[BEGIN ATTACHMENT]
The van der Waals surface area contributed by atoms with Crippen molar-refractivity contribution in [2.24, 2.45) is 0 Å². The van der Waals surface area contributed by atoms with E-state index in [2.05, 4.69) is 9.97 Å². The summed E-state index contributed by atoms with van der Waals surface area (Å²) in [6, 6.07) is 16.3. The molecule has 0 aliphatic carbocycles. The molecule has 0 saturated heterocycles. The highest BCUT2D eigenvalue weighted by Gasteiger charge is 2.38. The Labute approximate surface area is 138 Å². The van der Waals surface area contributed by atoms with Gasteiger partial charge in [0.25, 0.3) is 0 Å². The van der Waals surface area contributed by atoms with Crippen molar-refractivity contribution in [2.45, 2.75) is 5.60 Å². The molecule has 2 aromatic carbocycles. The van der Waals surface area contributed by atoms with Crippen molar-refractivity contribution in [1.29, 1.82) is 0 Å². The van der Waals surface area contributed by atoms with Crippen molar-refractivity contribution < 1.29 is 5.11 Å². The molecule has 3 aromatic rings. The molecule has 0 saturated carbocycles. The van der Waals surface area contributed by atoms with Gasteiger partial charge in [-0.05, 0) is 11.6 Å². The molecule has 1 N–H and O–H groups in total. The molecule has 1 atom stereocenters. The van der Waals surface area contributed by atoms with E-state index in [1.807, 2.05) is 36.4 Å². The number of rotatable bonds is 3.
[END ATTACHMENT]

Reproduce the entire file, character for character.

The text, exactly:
The van der Waals surface area contributed by atoms with Crippen molar-refractivity contribution in [2.24, 2.45) is 0 Å². The van der Waals surface area contributed by atoms with E-state index in [2.05, 4.69) is 9.97 Å². The summed E-state index contributed by atoms with van der Waals surface area (Å²) in [6, 6.07) is 16.3. The molecule has 0 aliphatic carbocycles. The molecule has 0 saturated heterocycles. The highest BCUT2D eigenvalue weighted by Gasteiger charge is 2.38. The Labute approximate surface area is 138 Å². The van der Waals surface area contributed by atoms with Gasteiger partial charge in [0.25, 0.3) is 0 Å². The van der Waals surface area contributed by atoms with Crippen molar-refractivity contribution in [2.45, 2.75) is 5.60 Å². The molecule has 2 aromatic carbocycles. The van der Waals surface area contributed by atoms with Crippen molar-refractivity contribution in [1.29, 1.82) is 0 Å². The van der Waals surface area contributed by atoms with Crippen molar-refractivity contribution < 1.29 is 5.11 Å². The molecule has 3 aromatic rings. The molecule has 0 saturated carbocycles. The van der Waals surface area contributed by atoms with Gasteiger partial charge in [-0.05, 0) is 11.6 Å². The molecule has 1 N–H and O–H groups in total. The molecule has 1 atom stereocenters. The van der Waals surface area contributed by atoms with E-state index in [1.807, 2.05) is 36.4 Å². The number of rotatable bonds is 3.